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Gender differences in health perceptions and their predictors


  • Anson, Ofra
  • Paran, Esther
  • Neumann, Lily
  • Chernichovsky, Dov


This study explored the degree to which risks embedded in the social construction of gender roles and personality traits explained gender differences in health perceptions and reporting among mild hypertensive patients (134 women and 104 men) under the same treatment regime. Compared with men, women were less educated, less likely to be employed, less happy, more distressed, less satisfied with family functioning, and had a weaker sense of coherence. Twice as many women as men evaluated their health as 'poor', and on average reported 2.6 more symptoms than men. These gender differences largely disappeared when unhappiness, distress, and sense of coherence were controlled. While education attainment, employment, and satisfaction with family functioning decreased gender differences in some half of the symptoms, multivariate analysis suggested that unhappiness, distress, and the sense of coherence are far better predictors of gender differential health perceptions. It is suggested that beyond biological predispositions, women's health is in double jeopardy by gender role related risks, which affect morbidity both directly through immunology system and indirectly through health perceptions.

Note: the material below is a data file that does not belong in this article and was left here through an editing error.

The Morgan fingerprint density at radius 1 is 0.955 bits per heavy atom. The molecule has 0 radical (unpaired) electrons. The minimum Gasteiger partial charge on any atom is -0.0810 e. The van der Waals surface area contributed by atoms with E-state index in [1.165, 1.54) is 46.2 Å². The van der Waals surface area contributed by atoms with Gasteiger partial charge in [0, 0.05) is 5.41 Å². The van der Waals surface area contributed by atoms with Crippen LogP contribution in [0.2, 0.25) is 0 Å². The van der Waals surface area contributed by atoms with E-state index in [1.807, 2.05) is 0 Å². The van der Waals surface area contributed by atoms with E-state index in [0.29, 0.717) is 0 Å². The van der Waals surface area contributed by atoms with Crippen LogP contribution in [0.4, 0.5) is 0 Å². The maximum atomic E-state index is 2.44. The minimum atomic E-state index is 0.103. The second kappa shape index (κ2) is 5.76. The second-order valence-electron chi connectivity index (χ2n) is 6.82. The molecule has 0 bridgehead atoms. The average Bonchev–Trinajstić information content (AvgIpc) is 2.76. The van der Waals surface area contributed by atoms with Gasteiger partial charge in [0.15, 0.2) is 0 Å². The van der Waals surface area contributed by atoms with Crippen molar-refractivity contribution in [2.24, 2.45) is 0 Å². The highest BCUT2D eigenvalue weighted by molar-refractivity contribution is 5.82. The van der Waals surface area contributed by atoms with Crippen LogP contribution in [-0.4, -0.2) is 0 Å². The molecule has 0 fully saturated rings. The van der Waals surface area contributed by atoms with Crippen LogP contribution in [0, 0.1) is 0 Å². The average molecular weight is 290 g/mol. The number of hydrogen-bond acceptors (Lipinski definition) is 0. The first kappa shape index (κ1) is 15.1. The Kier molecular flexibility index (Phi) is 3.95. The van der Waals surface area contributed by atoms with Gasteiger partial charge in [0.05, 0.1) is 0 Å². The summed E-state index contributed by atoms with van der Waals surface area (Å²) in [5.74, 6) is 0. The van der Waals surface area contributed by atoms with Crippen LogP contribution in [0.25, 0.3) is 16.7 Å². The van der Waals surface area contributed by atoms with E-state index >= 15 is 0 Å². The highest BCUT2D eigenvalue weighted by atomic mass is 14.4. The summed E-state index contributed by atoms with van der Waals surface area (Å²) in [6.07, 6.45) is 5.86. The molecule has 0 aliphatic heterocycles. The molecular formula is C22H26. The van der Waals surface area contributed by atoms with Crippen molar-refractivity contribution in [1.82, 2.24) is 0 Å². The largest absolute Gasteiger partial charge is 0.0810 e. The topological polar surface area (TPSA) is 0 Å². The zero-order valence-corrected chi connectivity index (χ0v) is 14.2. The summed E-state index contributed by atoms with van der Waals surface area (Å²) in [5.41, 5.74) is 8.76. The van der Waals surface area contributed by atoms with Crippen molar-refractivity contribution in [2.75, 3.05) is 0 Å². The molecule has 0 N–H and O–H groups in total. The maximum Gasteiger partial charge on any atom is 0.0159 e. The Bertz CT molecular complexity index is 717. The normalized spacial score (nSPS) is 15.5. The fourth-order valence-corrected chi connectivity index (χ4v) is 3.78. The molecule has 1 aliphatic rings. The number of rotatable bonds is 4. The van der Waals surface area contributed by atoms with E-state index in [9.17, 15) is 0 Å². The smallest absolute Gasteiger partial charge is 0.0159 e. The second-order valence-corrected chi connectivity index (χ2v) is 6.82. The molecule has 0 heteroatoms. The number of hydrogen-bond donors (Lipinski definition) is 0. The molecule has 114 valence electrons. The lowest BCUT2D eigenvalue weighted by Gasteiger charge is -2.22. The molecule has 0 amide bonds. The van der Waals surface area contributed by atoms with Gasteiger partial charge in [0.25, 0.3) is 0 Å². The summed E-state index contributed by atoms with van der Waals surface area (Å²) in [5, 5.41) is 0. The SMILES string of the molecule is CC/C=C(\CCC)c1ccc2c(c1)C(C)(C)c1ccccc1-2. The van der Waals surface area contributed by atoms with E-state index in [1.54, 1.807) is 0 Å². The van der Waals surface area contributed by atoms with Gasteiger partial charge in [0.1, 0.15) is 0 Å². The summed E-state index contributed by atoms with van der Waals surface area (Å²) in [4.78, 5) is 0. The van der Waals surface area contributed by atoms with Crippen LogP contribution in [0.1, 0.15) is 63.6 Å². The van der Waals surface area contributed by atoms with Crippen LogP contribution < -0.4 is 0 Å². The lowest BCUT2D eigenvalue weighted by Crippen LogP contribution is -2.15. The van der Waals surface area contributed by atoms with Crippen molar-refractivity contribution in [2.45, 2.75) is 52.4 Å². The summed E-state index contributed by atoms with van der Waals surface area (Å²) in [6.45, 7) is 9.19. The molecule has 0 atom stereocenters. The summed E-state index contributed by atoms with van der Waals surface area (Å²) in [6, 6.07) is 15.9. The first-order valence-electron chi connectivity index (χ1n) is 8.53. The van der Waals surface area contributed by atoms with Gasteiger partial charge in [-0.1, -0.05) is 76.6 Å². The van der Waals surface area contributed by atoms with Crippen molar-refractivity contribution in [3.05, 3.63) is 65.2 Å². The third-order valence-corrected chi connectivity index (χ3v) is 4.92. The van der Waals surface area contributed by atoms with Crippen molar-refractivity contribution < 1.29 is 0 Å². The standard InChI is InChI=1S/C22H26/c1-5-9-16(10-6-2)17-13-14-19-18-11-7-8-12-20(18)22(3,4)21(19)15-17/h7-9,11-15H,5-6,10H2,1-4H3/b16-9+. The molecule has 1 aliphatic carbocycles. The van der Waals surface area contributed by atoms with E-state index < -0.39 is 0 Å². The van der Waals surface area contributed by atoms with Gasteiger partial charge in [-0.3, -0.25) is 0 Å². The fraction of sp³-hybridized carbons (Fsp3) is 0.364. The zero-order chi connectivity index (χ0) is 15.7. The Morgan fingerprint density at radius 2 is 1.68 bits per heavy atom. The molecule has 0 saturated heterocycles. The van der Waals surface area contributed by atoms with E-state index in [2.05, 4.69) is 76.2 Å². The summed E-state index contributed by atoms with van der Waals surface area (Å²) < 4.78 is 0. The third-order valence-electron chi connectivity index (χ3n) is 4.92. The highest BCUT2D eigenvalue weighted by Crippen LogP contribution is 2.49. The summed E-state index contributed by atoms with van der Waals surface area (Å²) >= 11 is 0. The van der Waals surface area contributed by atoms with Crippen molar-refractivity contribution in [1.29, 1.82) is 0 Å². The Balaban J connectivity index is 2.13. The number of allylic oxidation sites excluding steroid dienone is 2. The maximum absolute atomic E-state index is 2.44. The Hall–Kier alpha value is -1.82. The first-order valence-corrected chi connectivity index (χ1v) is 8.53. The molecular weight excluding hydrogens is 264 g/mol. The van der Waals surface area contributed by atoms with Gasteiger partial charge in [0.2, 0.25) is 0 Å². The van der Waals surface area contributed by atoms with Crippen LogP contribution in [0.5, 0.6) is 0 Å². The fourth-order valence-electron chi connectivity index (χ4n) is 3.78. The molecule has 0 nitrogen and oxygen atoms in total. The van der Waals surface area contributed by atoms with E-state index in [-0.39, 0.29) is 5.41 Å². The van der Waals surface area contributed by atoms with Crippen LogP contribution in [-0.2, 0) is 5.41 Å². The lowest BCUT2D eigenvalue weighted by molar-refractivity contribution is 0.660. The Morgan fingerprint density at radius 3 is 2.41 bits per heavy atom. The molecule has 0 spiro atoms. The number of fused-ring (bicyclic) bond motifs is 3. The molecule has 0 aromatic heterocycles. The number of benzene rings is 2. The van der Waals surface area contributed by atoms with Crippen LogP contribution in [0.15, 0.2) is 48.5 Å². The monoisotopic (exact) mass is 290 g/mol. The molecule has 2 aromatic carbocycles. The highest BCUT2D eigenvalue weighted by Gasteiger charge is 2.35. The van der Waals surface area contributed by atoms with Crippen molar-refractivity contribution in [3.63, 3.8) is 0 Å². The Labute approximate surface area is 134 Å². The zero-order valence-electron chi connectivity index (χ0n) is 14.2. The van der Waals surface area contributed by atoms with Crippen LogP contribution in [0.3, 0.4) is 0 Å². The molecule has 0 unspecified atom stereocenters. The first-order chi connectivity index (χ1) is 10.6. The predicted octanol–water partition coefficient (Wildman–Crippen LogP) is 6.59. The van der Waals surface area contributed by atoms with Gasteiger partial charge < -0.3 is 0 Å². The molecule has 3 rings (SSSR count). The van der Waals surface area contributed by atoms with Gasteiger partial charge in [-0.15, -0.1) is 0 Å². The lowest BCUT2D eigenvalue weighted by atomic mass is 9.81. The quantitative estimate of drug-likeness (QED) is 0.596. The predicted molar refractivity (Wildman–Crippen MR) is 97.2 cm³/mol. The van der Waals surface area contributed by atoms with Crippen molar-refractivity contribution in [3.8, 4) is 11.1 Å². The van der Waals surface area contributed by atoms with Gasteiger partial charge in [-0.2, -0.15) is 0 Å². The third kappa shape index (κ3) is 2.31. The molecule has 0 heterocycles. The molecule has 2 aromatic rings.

Suggested Citation

  • Anson, Ofra & Paran, Esther & Neumann, Lily & Chernichovsky, Dov, 1993. "Gender differences in health perceptions and their predictors," Social Science & Medicine, Elsevier, vol. 36(4), pages 419-427, February.
  • Handle: RePEc:eee:socmed:v:36:y:1993:i:4:p:419-427

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    Cited by:

    1. Gail Pacheco & Dom Page & Don Webber, 2012. "Mental and physical health: reconceptualising the relationship with employment propensity," Working Papers 20121206, Department of Accounting, Economics and Finance, Bristol Business School, University of the West of England, Bristol.
    2. Atuoye, Kilian Nasung & Luginaah, Isaac, 2017. "Food as a social determinant of mental health among household heads in the Upper West Region of Ghana," Social Science & Medicine, Elsevier, vol. 180(C), pages 170-180.
    3. Gail Pacheco & Don J. Webber, 2011. "Employment propensity: The roles of mental and physical health," Working Papers 2011-01, Auckland University of Technology, Department of Economics.
    4. Pavel Grigoriev & Olga Grigorieva, 2011. "Self-perceived health in Belarus: Evidence from the income and expenditures of households survey," Demographic Research, Max Planck Institute for Demographic Research, Rostock, Germany, vol. 24(23), pages 551-578, April.
    5. Michelle Calvarese, 2015. "The Effect of Gender on Stress Factors: An Exploratory Study among University Students," Social Sciences, MDPI, Open Access Journal, vol. 4(4), pages 1-8, November.


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